The rough measurement that i made shows that the cav plate is about 1/2" higher than the bottom of the boat now. I couldn't get a good measurement since I could not put the motor trimmed all the way down with my trailer. I'll give it a try in the water when the conditions are better.
On this position, there is no ventilation of the prop in turns. (I couldn't test at full throttle due to conditions today - too much chop.)
My next pass will be to add a fin - I have ordered one from Grand Island Marine on BW's advice. I am pretty sure that all of this will drastically improve the performance and ride of my boat. I just couldn't believe the difference that 3/4" of motor height made! After repowering, I am now almost to the performance I had with my old motor (70HP 2 stroke johnson with a fin).
Thanks to all for starting this thread and giving all the good data.
posted 05-25-2003 09:11 PM ET (US)
JohnJ80 congrats on the results. It really is amazing what is gained by this adjustment.
Watch your water temp if you go up another notch, as that will be about the only thing that will not be "tangible".
posted 05-27-2003 04:32 AM ET (US)
Using this method of placing the skeg on some wood and jacking up the trailer, I was wondering how you manage to reseal the bolting holes on the transom with silicon sealant? Or do you even bother?
It seemed really difficult for me and I'm not even sure I got a good seal as I couldn't really move the motor off the transom and squeeze sealant in between the transom and the mount. I just left 2 bottom bolts in that would slide up and down to adjust to motor height then when the height was right, I rebolted the top ones.. How do you guys handle this?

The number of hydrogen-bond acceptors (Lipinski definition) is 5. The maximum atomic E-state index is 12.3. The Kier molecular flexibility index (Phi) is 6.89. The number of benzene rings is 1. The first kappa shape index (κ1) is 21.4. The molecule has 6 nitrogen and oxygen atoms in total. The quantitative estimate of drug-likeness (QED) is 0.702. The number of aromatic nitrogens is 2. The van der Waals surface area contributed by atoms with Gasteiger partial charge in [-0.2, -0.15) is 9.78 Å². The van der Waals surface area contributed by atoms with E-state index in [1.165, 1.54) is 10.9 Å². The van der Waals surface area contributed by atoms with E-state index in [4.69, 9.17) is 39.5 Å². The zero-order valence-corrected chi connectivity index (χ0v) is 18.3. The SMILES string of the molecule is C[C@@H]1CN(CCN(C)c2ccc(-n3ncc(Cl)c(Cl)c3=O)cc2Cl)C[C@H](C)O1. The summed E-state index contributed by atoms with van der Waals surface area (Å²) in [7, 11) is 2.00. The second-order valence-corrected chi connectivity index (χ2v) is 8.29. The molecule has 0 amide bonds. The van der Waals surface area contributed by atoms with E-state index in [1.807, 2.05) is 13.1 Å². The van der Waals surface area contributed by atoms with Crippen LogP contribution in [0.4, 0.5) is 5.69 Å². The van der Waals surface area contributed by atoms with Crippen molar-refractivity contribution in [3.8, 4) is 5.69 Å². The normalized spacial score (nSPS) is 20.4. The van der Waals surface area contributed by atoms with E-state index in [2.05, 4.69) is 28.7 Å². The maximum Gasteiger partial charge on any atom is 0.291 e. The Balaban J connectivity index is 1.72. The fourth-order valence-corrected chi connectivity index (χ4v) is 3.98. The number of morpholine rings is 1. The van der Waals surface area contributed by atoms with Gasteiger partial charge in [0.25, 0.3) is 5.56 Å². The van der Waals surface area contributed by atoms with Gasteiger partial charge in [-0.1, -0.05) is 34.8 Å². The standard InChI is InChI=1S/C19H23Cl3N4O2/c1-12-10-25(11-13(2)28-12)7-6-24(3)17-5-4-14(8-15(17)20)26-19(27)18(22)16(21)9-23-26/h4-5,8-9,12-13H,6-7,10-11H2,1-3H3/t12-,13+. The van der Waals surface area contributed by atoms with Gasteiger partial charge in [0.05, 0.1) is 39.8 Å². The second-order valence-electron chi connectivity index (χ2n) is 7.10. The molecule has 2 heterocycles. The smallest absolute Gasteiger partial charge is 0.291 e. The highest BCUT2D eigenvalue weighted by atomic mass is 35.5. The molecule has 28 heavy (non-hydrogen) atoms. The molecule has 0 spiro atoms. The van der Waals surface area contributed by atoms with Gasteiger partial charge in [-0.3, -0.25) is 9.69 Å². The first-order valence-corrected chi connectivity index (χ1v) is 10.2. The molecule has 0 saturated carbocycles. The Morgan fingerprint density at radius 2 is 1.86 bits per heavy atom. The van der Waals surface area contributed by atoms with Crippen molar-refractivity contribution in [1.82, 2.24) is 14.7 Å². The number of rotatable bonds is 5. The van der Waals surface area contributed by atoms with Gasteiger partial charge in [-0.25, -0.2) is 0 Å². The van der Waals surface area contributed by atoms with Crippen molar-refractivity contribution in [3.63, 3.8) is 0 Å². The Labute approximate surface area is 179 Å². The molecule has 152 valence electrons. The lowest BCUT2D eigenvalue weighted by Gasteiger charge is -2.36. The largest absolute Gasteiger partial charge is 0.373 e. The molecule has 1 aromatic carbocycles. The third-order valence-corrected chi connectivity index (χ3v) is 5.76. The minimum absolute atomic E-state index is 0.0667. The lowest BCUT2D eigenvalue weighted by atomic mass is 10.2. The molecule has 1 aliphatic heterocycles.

posted 05-27-2003 02:35 PM ET (US)
I didn't bother to seal the lower ones. I just made sure they were tight. There was no sealant on them when I took them out (top ones). Any water that would come in through these would just go into the transome where it would run out again.
The lower ones, I just loosened and then retightened.
Some more results:
The boat still seems to want to porpoise - especially between 30 and 40mph with the worst at 30-35mpg. At 40+ (I can get to almost 50mph per my fishfinder, speedo says 39mph - the fishfinder should be the more accurate - it feels like 50mph)) the boat is pretty stable. I also get more trim range there. I think the cavitation plate on the motor is finally supplying enought lift to stick the bow back down again.
In the propoising range, you can tell that she just wants to go - feels too light in the bow.
I am in discussions with Whaler on this whole issue. They say that the boat is pretty sensitive to vertical mounting of the motor. They recommend that the cav plate be even to no more than 3/4" up from the bottom of the Vee of the transom and never beneath. I think I am even to 1/2" up, so I am going to go up again. They also confirmed my experience that as you go up, the ride becomes more gentle (better).
I still have my V shaped water fountain, but it is lower. At 40mph it is about 3-5' high. Whaler also confirmed that this means the lower unit is too low and that the motor should be raised again.